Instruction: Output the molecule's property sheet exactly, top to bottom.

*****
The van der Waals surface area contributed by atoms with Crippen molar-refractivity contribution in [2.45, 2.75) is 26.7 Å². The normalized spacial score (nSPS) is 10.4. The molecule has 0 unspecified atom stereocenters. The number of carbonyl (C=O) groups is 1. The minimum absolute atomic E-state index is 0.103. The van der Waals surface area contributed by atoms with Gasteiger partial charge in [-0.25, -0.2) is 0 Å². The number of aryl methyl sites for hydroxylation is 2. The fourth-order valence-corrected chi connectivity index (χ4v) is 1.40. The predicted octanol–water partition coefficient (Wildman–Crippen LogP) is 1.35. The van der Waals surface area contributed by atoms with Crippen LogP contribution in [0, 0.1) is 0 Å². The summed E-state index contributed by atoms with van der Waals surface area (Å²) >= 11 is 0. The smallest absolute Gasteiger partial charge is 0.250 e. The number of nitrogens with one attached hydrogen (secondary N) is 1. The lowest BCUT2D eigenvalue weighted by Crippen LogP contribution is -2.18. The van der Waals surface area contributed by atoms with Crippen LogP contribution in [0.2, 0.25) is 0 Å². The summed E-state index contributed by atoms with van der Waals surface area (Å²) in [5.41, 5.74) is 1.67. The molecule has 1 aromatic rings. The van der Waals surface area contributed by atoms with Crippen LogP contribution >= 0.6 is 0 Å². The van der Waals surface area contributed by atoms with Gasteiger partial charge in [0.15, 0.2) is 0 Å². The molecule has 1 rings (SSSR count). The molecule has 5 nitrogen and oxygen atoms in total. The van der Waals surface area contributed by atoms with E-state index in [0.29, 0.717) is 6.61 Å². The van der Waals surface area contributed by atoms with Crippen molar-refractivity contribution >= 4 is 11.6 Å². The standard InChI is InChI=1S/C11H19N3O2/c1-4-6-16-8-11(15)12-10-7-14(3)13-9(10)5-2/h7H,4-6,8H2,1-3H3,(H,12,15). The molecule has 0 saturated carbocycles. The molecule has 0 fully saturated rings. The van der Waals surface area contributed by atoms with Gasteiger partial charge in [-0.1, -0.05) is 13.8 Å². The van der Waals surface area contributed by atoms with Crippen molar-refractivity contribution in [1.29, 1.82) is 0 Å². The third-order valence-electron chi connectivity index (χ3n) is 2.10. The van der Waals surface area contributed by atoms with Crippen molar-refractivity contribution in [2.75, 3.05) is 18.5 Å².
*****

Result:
The van der Waals surface area contributed by atoms with Crippen molar-refractivity contribution in [2.45, 2.75) is 26.7 Å². The normalized spacial score (nSPS) is 10.4. The molecule has 0 unspecified atom stereocenters. The number of carbonyl (C=O) groups is 1. The minimum absolute atomic E-state index is 0.103. The van der Waals surface area contributed by atoms with Gasteiger partial charge in [-0.25, -0.2) is 0 Å². The number of aryl methyl sites for hydroxylation is 2. The fourth-order valence-corrected chi connectivity index (χ4v) is 1.40. The predicted octanol–water partition coefficient (Wildman–Crippen LogP) is 1.35. The van der Waals surface area contributed by atoms with Crippen LogP contribution in [0, 0.1) is 0 Å². The summed E-state index contributed by atoms with van der Waals surface area (Å²) >= 11 is 0. The smallest absolute Gasteiger partial charge is 0.250 e. The number of nitrogens with one attached hydrogen (secondary N) is 1. The lowest BCUT2D eigenvalue weighted by Crippen LogP contribution is -2.18. The van der Waals surface area contributed by atoms with Crippen LogP contribution in [0.2, 0.25) is 0 Å². The summed E-state index contributed by atoms with van der Waals surface area (Å²) in [5.41, 5.74) is 1.67. The molecule has 1 aromatic rings. The van der Waals surface area contributed by atoms with Crippen LogP contribution >= 0.6 is 0 Å². The van der Waals surface area contributed by atoms with Gasteiger partial charge in [0.15, 0.2) is 0 Å². The molecule has 1 rings (SSSR count). The molecule has 5 nitrogen and oxygen atoms in total. The van der Waals surface area contributed by atoms with E-state index in [0.29, 0.717) is 6.61 Å². The van der Waals surface area contributed by atoms with Crippen molar-refractivity contribution >= 4 is 11.6 Å². The standard InChI is InChI=1S/C11H19N3O2/c1-4-6-16-8-11(15)12-10-7-14(3)13-9(10)5-2/h7H,4-6,8H2,1-3H3,(H,12,15). The molecule has 0 saturated carbocycles. The molecule has 0 fully saturated rings. The van der Waals surface area contributed by atoms with Gasteiger partial charge in [-0.1, -0.05) is 13.8 Å². The van der Waals surface area contributed by atoms with Crippen molar-refractivity contribution in [1.29, 1.82) is 0 Å². The third-order valence-electron chi connectivity index (χ3n) is 2.10. The van der Waals surface area contributed by atoms with Crippen molar-refractivity contribution in [2.75, 3.05) is 18.5 Å².